Near the end of last February, a two-week blast of cold, wet weather brought several feet of dry, powdery snow to Mt. Bachelor Ski Area, the type of conditions that die-hard skiers and snowboarders live for.
It also ushered in the deadliest day at the ski area in living memory. In less than four hours on March 2, two people, in two different parts of Mt. Bachelor’s vast backcountry, died when they fell into tree wells — deep chasms of light, cold snow surrounding trees on the mountainside.
Ten months later, the tragedy is no longer top of mind for skiers, snowboarders and managers at the popular Central Oregon ski area, but it still resonates: There are improved procedures to track guests, black-and-orange signs that warn of the dangers of snow suffocation and a desire by Mt. Bachelor officials to improve education about tree wells. Mt. Bachelor officials believe conditions similar to those that created the deadly day in March are almost certain to return.
“We’ve had storms so far, but none of them have delivered the quantity or quality of snow,” said Drew Jackson, director of marketing and communications for the ski area, said. “We haven’t really been tested again yet.”
Around noon March 2, the Deschutes County Sheriff’s Office was called to help rescue a snowboarder who was found buried in the snow on Mount Bachelor.
Alfonso Braun, 24, was found under six feet of snow near the Northwest Express chairlift, between two black-diamond runs. Lt. Bryan Husband, search and rescue coordinator for the sheriff’s office, said Braun had gotten separated from his partner after leaving the trail and ultimately fell into a tree well.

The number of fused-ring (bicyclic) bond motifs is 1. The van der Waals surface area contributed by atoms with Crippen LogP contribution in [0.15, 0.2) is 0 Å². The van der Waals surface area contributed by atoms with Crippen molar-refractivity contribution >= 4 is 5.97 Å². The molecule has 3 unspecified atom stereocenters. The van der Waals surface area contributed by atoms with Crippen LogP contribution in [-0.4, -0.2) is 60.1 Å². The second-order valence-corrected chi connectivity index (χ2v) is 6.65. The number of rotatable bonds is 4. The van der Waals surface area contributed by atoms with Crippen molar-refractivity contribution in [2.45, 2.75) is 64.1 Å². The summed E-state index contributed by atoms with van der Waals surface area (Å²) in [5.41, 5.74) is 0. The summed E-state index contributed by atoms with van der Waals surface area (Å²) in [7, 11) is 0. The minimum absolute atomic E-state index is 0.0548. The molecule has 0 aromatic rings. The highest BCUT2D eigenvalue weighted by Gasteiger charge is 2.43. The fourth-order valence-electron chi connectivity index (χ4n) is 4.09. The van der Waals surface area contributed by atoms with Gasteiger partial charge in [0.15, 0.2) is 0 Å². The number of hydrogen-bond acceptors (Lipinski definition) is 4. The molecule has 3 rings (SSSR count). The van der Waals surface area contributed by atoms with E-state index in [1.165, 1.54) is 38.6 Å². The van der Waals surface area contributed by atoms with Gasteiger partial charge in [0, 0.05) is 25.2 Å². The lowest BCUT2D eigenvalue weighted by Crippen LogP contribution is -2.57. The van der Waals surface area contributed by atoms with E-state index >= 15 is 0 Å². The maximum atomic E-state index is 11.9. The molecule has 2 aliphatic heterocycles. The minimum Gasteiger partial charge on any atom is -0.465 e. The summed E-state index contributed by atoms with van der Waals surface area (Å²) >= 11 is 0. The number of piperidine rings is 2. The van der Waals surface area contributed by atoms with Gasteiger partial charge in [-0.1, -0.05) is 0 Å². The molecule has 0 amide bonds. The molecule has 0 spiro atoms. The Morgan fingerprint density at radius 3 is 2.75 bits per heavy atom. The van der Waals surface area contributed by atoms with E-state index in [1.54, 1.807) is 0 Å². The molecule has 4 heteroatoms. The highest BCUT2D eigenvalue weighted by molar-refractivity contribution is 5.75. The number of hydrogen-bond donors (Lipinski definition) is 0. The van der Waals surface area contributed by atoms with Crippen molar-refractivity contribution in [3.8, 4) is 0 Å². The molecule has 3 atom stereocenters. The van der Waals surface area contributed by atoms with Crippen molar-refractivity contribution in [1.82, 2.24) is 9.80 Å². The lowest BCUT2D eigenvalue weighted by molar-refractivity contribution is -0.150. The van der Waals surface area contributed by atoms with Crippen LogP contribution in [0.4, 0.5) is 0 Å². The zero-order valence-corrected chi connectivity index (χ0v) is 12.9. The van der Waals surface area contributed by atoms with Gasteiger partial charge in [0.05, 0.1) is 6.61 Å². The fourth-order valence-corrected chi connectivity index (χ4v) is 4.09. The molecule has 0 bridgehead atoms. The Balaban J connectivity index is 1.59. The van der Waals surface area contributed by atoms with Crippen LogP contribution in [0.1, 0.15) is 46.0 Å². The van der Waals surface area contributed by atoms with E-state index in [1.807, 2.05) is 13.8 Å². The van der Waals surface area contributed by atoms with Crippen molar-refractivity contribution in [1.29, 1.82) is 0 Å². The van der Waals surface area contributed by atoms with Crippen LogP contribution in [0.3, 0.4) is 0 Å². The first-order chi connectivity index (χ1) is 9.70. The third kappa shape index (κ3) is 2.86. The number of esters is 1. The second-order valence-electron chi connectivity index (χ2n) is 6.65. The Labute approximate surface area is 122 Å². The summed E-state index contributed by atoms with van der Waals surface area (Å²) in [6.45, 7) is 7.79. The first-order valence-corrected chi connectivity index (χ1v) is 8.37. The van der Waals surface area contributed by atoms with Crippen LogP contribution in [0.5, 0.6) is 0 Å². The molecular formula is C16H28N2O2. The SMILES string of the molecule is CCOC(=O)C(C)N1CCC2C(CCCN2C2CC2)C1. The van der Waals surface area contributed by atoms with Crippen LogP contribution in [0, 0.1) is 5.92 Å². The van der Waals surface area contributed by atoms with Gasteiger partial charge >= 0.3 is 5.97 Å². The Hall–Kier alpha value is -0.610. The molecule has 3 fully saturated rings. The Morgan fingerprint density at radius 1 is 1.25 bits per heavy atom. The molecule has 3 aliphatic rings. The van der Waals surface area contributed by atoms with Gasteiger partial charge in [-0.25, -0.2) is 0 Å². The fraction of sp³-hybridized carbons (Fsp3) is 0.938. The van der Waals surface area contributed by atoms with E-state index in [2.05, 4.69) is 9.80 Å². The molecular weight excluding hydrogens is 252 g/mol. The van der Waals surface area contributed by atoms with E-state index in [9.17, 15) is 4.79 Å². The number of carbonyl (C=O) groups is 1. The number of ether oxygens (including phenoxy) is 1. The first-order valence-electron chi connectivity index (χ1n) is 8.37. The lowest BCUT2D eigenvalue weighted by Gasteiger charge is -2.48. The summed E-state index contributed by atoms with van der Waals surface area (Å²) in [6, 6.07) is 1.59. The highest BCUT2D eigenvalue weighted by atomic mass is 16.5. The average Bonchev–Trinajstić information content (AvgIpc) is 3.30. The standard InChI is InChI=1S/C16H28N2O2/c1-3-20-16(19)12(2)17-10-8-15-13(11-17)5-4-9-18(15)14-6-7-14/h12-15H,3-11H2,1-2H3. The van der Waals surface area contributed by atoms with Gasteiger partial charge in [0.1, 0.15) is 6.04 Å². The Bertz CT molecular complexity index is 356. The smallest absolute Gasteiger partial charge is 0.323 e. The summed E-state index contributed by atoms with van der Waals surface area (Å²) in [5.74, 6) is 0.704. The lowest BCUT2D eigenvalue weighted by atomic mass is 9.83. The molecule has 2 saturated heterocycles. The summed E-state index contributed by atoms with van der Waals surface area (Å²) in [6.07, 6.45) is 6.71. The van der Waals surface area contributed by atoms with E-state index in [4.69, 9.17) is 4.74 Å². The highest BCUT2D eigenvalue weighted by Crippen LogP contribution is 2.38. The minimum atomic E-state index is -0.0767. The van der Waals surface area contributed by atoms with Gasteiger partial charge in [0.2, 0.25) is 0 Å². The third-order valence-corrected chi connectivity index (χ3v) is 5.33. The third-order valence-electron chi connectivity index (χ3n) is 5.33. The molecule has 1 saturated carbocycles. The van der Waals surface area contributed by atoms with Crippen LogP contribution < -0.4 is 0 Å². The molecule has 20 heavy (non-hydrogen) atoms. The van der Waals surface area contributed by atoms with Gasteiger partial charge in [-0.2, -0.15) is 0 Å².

Braun was pronounced dead at the scene.
Husband said DCSO officers were still at the ski area when they were alerted to second incident. Nicole Panet-Raymond, 19, had gotten separated from her friends earlier that day, and was found in a tree well near White Bark run, off of Cloudchaser lift. She, too was pronounced dead at the scene.
They were the first deaths caused by tree wells at Mt. Bachelor since 2002, and March 2 was the first day in the ski area’s history in which multiple guests died on the same day, Jackson said.
Tree wells are a deadly, hidden trap. They form during snowstorms when the branches of a tree block snow from accumulating near its trunk, causing small amounts of fresh, unpacked snow to conceal large chasms near the bases of trees.
Husband said skiers and snowboarders may not see the chasm until it’s too late, and can fall in and become trapped.
These instances often occur in undisturbed backcountry terrain, and can be fatal, as snow collapses on top of a rider, leading to suffocation, Husband said.
While these kinds of suffocations are rare at Mt. Bachelor, they’ve happened somewhere in the country nearly every winter over the last decade. Last winter, seven skiers and snowboards across the United States died from snow immersion suffocation, more than any winter season since 2010-11, according to numbers from National Ski Area Association.
Dave Byrd, director of risk and regulatory affairs for the ski area association, said they’ve seen a rise in backcountry skiing at member ski resorts over the past few years, as improving equipment continues to make it easier to ski in unpatrolled areas.